Before I talk about the creative side of writing — especially creating believable characters — I want to explain my writing process. It might be your process, as well.
Usually, I default to (admittedly archaic) terms like “right brain” for the creative side of thinking, and “left brain” for the analytical, tidy process. But, you could call it yin and yang. Or Bert (analytical) and Ernie (creative), I suppose.
Here’s an illustration, courtesy of CartoonADay.com:
So, here’s how I’d describe writing my writing process:
- The spark or idea that leads to a book: it’s from the creative side.
- If I’m working on fiction, the brainstorming as I build my story… those ideas are from the creative side, too. So far, for my current book, I’ve scribbled seven full pages of notes on yellow, lined paper. (If I’m working on nonfiction, the brainstorming is still creative, but more of a connect-the-dots exercise. More of a “what are the questions, and what are the answers?” approach.)
- For me, especially when I write nonfiction, the next step is a mindmap to create a tidy, organized plan for my chapters. Clearly, that’s from my analytical side. (If it’s fiction, I might create a flowchart for each main character. Things like, “When she faces the dragon, does she take out a sword? And, if so, what are the possible outcomes, and which fits best with my story?”)
- Then, I finalize my formal book outline. That’s definitely an analytical process.
- When I write my first draft…? It creative. And sometimes messy, or even really really bad. I’ve learned to throw that together as quickly as possible. No tweaks. No edits. No proofreading, either. I spill the words onto the page, and hope they make sense to me, later.
- Editing follows. That should be analytical, and somewhat merciless. Several best-selling authors have recommended a book I own but haven’t read yet: Self-Editing for Fiction Writers. (If you can’t be objective about your writing, hire an editor. Or swap manuscripts with another writer, so you edit each other’s books.)
- Rewrites are the next step. They’re creative.
- Steps 6 & 7 can be repeated, multiple times. Beta readers may be involved, as well.
- Then, publish.
Whether or not this is your writing process, too, it’s important to let your analytical side have the last word.
When your analytical side says your book is “good enough,” PUBLISH IT.
Do not let your vulnerable, creative side insist, “No, it’s not perfect yet! Let’s give this one more tweak!”
(If you need more confidence, I recommend David Lee Martin’s free report, Published is Better than Perfect.)
Likewise, never end your writing process with words that landed on the page while your creative side was still steering the ship.
Editing must always be the final step before publishing.
(That’s “do as I say, not as I do” advice. Every time I’ve rushed to publish a book, thinking my latest creative additions were superb and needed no further editing, I’ve regretted it.)
Why I’m Telling You This
Right now, I’m going through nearly a dozen past books. I wrote some of them over a decade ago. Others are more recent. All of them desperately need improvements, but — until recently — I hadn’t a clue how to fix them.
Thank heavens for a recent “ah-HA!” moment, when I read William Martell’s book, Act Two Secrets. It’s brilliant, and identified a big Achilles heel in my writing.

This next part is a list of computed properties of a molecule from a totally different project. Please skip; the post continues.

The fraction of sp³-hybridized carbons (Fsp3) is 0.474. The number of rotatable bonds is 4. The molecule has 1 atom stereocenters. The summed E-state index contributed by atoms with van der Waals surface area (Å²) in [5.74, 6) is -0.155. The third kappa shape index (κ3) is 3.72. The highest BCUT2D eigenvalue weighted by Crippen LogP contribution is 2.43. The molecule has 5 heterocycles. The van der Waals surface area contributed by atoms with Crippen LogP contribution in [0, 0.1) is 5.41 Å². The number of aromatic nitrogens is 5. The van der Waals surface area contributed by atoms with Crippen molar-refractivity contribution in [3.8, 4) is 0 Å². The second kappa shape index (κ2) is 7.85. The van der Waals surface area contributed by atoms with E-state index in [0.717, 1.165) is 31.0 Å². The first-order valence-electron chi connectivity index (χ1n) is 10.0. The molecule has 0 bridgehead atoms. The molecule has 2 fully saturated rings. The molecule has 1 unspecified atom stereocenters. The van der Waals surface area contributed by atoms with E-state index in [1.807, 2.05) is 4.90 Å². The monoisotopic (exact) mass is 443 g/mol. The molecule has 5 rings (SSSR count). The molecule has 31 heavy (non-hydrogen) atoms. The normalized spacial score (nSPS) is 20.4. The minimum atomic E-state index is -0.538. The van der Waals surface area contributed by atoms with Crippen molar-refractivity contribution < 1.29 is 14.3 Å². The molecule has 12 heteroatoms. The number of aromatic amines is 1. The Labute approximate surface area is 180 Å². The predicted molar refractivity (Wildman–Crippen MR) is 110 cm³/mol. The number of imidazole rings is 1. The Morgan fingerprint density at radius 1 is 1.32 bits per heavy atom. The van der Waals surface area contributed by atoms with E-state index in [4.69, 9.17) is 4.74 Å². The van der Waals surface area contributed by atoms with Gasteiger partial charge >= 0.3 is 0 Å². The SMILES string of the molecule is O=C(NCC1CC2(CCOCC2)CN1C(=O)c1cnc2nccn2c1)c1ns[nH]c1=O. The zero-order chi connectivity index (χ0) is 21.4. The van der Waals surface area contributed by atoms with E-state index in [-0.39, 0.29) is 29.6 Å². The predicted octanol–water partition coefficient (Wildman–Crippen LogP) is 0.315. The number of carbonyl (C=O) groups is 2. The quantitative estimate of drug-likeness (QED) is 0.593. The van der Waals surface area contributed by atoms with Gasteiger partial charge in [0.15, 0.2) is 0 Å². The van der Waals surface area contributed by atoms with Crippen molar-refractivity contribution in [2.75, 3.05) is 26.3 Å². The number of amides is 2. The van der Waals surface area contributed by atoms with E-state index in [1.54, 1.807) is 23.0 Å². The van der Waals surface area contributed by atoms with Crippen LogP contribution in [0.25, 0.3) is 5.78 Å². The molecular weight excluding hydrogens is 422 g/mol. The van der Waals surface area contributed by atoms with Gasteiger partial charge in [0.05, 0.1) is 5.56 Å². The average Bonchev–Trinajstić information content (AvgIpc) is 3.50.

Then I read Finish Your Book in Three Drafts… While You Still Love It, by Stuart Horwitz. It gave me a step-by-step way to analyze my books and improve them.
I’ll talk about the Horwitz book in a future article. Meanwhile, though I think his concepts are brilliant and they’ve helped me a lot… his writing books swing between boring and so zany I’m not always sure what his point is.
If you’re determined to see what I mean, immediately, start with Finish Your Book…, preferably in print. If you get to the last page and wonder what in Hades you just read, get Blueprint Your Bestseller. The latter will be repetitive and boring, but it explains several points more clearly. Maybe.
If you can get past the boring & zany stuff, I think his approach is pure genius. (And, as I said, I’ll talk about it in a future article.)
About a week ago, I realized why my characters are generally flat and uninteresting. Maybe even unbelievable.
I’d been trying to construct them analytically, with endless “character interview” forms, etc.
That hasn’t worked.
Usually, all of my heroic characters sound like me, and all of my villains sound like Miss Smith, the seventh-grade English teacher who told me (often, and usually in front of the entire class) that I’d never be a writer.
By mid-book, even I am bored with my characters. They’re flat. Often, they’re far too predictable.
But, so far, character interviews have not sparked my creativity. Deciding that my character’s favorite color is blue, and she thinks ketchup is an abomination… that provides quirks but not character.
(If you want to try character interviews, talented author K. M. Weiland has generously shared 100+ Questions to Help You Interview Your Character. Clearly, her system works well for her, and many others.)
I’ve needed a right-brain, yin, creative approach to crafting characters. And that’s what I’ll talk about in my next article.
Meanwhile, take a look at your own writing process. Make sure creativity is in the driver’s seat when you’re coming up with ideas.
And then be sure you’re handing the reins to your analytical side when it’s time to see what works — and what doesn’t — in your first draft, and especially in the final version.